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Notes from CSTE’s Vaping-Associated Pulmonary Injury (VAPI) Outbreak Response

Posted By Ruth Lynfield, MD and Landen, MD, Friday, July 17, 2020
Updated: Friday, July 17, 2020

Notes from CSTE’s Vaping-Associated Pulmonary Injury (VAPI) Outbreak Response. 

In July 2019, Illinois and Wisconsin were the first states to call attention to a then-unidentified severe lung illness among previously healthy individuals reporting use of vapes and e-cigarettes. Shortly thereafter, Minnesota also began reporting a similar outbreak, and Utah, California, and Massachusetts quickly followed suit. On August 21, 2019, CSTE activated its Incident Command System (ICS) to support state and local epidemiologists responding to the multi-state outbreak of e-cigarette use, or vaping, associated lung injury (EVALI). In conjunction with the Centers for Disease Control and Prevention (CDC), CSTE coordinated the Vaping-Associated Pulmonary Illness (VAPI) Task Force consisting of state and local epidemiologists. 


The CSTE VAPI Epidemiology Task Force operated between August 2019 and February 2020 and was instrumental in assisting CDC to develop case definitions and data collection tools. The VAPI Task Force quickly grew to over 100 members, and CSTE established a Leadership Group comprised of members in California, Illinois, Minnesota, New Mexico, North Carolina, Utah, and Wisconsin to guide the overall Task Force. Ruth Lynfield and Mike Landen, State Epidemiologists in Minnesota and New Mexico chaired the VAPI Task Force. The Task Force and Leadership Group met weekly with CDC ICS leadership to discuss data and surveillance issues, typically centered on providing feedback on CDC materials. The VAPI Task Force input on the CDC case reporting and interview forms, as well as the EVALI outbreak case definition and DCIPHER platform for reporting cases highlighted the critical impact that CSTE members can have during a national outbreak response.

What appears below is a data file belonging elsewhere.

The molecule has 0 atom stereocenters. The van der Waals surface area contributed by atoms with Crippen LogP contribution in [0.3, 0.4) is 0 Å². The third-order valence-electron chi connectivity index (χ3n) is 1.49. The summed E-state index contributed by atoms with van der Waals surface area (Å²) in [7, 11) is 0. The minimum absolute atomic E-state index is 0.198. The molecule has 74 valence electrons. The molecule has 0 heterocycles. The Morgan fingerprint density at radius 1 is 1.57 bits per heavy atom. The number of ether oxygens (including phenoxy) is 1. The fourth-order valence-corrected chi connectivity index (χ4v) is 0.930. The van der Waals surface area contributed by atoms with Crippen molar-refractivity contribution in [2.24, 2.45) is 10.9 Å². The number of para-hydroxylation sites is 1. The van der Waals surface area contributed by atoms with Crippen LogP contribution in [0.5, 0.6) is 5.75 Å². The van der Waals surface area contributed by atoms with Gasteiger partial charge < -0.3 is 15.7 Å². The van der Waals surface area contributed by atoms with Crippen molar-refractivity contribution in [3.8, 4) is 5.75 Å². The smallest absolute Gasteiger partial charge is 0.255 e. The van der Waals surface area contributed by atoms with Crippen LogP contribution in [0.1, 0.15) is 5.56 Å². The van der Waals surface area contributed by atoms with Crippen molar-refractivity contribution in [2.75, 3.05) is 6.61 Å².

Several smaller groups emerged, led by CSTE members on various epidemiology studies of interest: the CDC National YouGov survey, a multi-state EVALI severity analysis, and an analysis of cases in states with legalized recreational THC. CSTE collaborated with national partners at the Association of Public Health Labs (APHL) and the Food and Drug Administration (FDA) regularly as we navigated how to best support our members as laboratory data began to demonstrate that vitamin E acetate, an additive in some THC-containing vaping products, is strongly linked to the EVALI outbreak. CSTE members discussed strategies for communicating warnings to the public against the use of THC products, particularly those sold in illegal and informal markets, such as through family, friends, and in-person or online dealers. 


In January 2020, CSTE developed brief EVALI questionnaire to all 50 states, the District of Columbia, and the affected territories of Puerto Rico and the U.S. Virgin Islands to learn more about ongoing challenges and response capacity. The results of this questionnaire informed CDC efforts to stand down their response in early February, shortly followed by CSTE’s deactivation and incorporation into normal daily operations under the Substance Use and Injury programsCDC reports that as of February 18, 2020 (the last day for DCIHPER reporting), a total of 2,807 hospitalized EVALI cases or deaths have been reported. While CSTE has several major takeaways from our EVALI response, there was little opportunity to implement changes or host an in-person After Action Review (AAR) due to the rapid escalation of COVID-19 across the U.S. As CSTE navigates the current pandemic, we will not forget the lessons learned from EVALI and what it means to respond to a non-infectious disease outbreak. 

Ruth Lynfield, MD, is Minnesota’s State Epidemiologist, and Michael Landen, MD, is now retired as State Epidemiologist of New Mexico. Dr. Lynfield and Dr. Landen served as CSTE’s VAPI Task Force chairs during the outbreak response. 


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